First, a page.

Washington, Oct 18 (IANS) As many as 293 patients of an Indian-American cardiologist around a small town in Indiana have filed lawsuits against him and two other doctors in his practice claiming that they performed needless procedures.
The Indiana state Medicaid programme has started an investigation against Munster, Indiana-based Dr. Arvind Gandhi and his partners, Dr. Wail Asfour and Dr. Satyaprakash Makam, according to the New York Times.
The three doctors received nearly $5 million in combined Medicare payments in 2012, making them the three most reimbursed cardiologists in Indiana, it said.
The Times quoted one doctor not named in the litigation as saying he had received a subpoena from the US attorney's office and provided the medical charts of several former patients of Dr. Gandhi and his colleagues that he has since treated.
Lawyers for Dr. Gandhi and his practice, Cardiology Associates of Northwest Indiana, said they had not received any subpoenas, and the doctors denied any wrongdoing.
The partners invested in real estate, including luxury apartments in Chicago, and a local restaurant, the Times said.
Besides the doctors, the malpractice lawsuits also name Community Hospital, where "Dr. Gandhi was a star", through the foundation that oversees its operations, as a defendant, the daily said.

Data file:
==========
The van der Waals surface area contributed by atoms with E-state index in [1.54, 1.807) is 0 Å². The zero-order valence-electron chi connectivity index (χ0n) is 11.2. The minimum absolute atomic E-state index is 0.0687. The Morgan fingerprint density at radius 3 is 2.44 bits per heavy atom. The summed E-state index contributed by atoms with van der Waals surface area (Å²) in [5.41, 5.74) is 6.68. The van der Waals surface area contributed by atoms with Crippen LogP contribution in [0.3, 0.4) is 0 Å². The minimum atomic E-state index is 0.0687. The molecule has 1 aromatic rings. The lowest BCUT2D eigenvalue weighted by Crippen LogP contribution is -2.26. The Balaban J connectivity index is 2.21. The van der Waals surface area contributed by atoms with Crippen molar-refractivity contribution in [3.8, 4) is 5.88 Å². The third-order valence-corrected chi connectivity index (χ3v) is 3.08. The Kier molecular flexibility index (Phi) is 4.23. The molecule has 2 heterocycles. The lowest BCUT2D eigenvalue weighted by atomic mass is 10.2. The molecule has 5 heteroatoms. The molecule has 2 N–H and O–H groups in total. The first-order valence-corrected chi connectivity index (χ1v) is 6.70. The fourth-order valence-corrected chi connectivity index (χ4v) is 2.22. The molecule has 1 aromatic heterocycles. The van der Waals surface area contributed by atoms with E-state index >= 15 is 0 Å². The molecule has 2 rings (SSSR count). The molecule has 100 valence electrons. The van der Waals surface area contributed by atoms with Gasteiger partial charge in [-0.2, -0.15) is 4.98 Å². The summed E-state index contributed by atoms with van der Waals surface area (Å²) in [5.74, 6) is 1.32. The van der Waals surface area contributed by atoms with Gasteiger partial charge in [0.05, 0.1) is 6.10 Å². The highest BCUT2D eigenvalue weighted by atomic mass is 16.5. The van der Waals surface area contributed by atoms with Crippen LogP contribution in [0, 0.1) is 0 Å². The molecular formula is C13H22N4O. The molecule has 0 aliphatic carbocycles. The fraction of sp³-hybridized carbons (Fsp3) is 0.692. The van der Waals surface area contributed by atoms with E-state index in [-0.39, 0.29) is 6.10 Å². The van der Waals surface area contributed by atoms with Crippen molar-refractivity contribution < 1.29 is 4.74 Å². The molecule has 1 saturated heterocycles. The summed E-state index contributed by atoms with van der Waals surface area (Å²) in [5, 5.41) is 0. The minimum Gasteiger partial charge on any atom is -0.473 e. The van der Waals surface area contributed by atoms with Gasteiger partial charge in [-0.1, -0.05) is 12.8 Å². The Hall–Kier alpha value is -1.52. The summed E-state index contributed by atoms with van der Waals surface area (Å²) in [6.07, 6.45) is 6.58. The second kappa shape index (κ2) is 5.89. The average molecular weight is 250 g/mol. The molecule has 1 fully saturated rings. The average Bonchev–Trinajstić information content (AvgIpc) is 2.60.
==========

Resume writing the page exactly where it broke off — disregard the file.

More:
Dr. Gandhi was a high-ranking member of the medical staff at the hospital, and the lawsuits charge that the superfluous procedures were done "with the authority and consent" of Community Hospital, it said. Lawyers for the hospital deny any wrongdoing.
Lawyers for Dr. Gandhi, his practice and the hospital, say the lawsuits are without merit. The legal actions, they say, are being driven by envious physicians eager to take patients from Dr. Gandhi and by greedy lawyers seeking a big settlement.
A whistle-blower lawsuit brought by a physician and a hospital employee against the hospital, Dr. Gandhi and his practice in 2008 raised similar accusations that the hospital had billed for unnecessary defibrillator and pacemaker implantations that were performed by doctors without the proper credentials to implant the devices.
But the suit, eventually joined by the US attorney's office in Hammond, Indiana, just north of Munster, was settled without anyone admitting wrongdoing. The hospital paid a $48,942 settlement.
The hospital and the doctors say that the settlement shows that the issues have been investigated and that they have been absolved of many of the same allegations contained in the current malpractice suits, the Times said.